Elimination of Canine Mediated Human Rabies in South Africa “Zero by 30”

Posted on September 27, 2021

On 28 September, we will be celebrating World Rabies Day. Rabies is caused by a Lyssavirus transmitted through saliva or nervous system tissues contact an infected mammal through broken skin or contact with mucosal membranes. Globally, every nine minutes, a person dies of rabies, and 99% of human cases are caused by exposure to rabid dogs. “Zero by 30”, endorsed by the World Health Organization (WHO), the World Organisation for Animal Health (OIE), the Food and Agriculture Organization of the United Nations (FAO) and the Global Alliance for Rabies Control (GARC), is the global strategic plan to eliminate dog-mediated human rabies deaths by 2030.  

Dog-mediated human rabies is 100% preventable and can be achieved through creating rabies awareness, adequate vaccination coverage of dog populations (70% coverage) and access to affordable post-exposure prophylaxis for people. Within southern Africa the majority of rabies cases are caused by rabies virus. There are two rabies virus biotypes (strains): The canid-biotype, which cycles in carnivores of the family Canidae (dogs, jackals and bat-eared foxes) and the mongoose-biotype, which cycles in carnivores of the family Herpestidae (mainly the yellow mongoose and slender mongoose). Rabies related lyssaviruses occur in bats, but cases are extremely rare.  

After the rabies virus enters another mammal (through wounds or mucous membranes), it travels via the peripheral nervous system to the central nervous system causing encephalitis, which showcases as neurological symptoms. Once clinical signs are present, there is no cure for the disease in animals or humans, and the disease is fatal. Clinical signs in infected animals typically include abnormal behaviour or changes in behaviour (e.g. wild animals lose their fear of humans, domestic animals can become aggressive or calm), salivation (drooling or foam at the mouth), incoordination, paralysis, inability to swallow or drink water, hydrophobia, vocalisation, “bone-in-throat” syndrome, etc.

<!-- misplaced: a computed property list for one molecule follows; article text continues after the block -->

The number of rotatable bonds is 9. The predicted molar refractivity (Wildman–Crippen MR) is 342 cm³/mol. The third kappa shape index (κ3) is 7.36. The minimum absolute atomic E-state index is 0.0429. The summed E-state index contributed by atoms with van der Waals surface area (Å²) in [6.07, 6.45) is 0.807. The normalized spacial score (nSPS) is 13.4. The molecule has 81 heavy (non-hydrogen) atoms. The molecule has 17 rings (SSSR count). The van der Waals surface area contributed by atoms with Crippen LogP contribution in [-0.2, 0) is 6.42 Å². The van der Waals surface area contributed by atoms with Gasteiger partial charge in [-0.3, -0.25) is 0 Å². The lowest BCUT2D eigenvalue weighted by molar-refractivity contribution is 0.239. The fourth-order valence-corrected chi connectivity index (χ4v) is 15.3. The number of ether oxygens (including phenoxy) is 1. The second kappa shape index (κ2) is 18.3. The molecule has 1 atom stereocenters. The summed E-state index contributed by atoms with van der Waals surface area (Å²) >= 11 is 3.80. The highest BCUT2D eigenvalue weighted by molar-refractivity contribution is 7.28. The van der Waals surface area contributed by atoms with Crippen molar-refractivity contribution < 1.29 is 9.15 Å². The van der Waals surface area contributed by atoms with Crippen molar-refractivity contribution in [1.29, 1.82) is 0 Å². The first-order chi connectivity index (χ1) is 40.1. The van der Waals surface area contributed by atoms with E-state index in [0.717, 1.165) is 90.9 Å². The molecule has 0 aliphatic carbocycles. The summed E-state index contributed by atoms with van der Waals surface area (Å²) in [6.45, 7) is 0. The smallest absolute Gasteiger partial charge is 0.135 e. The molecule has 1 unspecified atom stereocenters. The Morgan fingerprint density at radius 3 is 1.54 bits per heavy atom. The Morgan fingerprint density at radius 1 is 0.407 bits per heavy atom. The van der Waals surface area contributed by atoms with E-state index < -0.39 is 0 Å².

It has been proven that the most cost-effective way to eliminate dog-mediated human rabies is to control and eliminate the disease in the dog population through mass vaccination campaigns. Rabies has been endemic in the canine population in some parts of South Africa for decades, despite the necessary tools and knowledge to eliminate the disease in the domestic dog population are readily available. Post-exposure treatment of humans exposed to canine rabies is far more expensive than the cost of preventing rabies in dogs. In 2014, the Rabies Advisory Group of South Africa estimated the annual expenditure by the government on human post-exposure prophylaxis to be approximately US $ 7 million (R 102 200 000). In line with the “Zero by 2030” global initiative, South Africa has also reiterated their commitment to achieving this goal with developed a “National Strategy for the Elimination of Canine Mediated Human Rabies in South Africa (2019-2030)”. The effective implementation relies on a One Health collaborative approach between all relevant stakeholder sectors. If this strategy can be effectively and sustainably implemented, dog-mediated human rabies cases may well be a thing of the past. You can do your part by vaccinating your pets and educate your communities to do the same.

Useful awareness resources are available at:

About Author: Prof. Wanda Markotter; Director, Centre for Viral Zoonoses, Faculty of Health Sciences and National Rabies Advisory Group 

- Author Prof. Wanda Markotter
Published by Mmane Boikanyo

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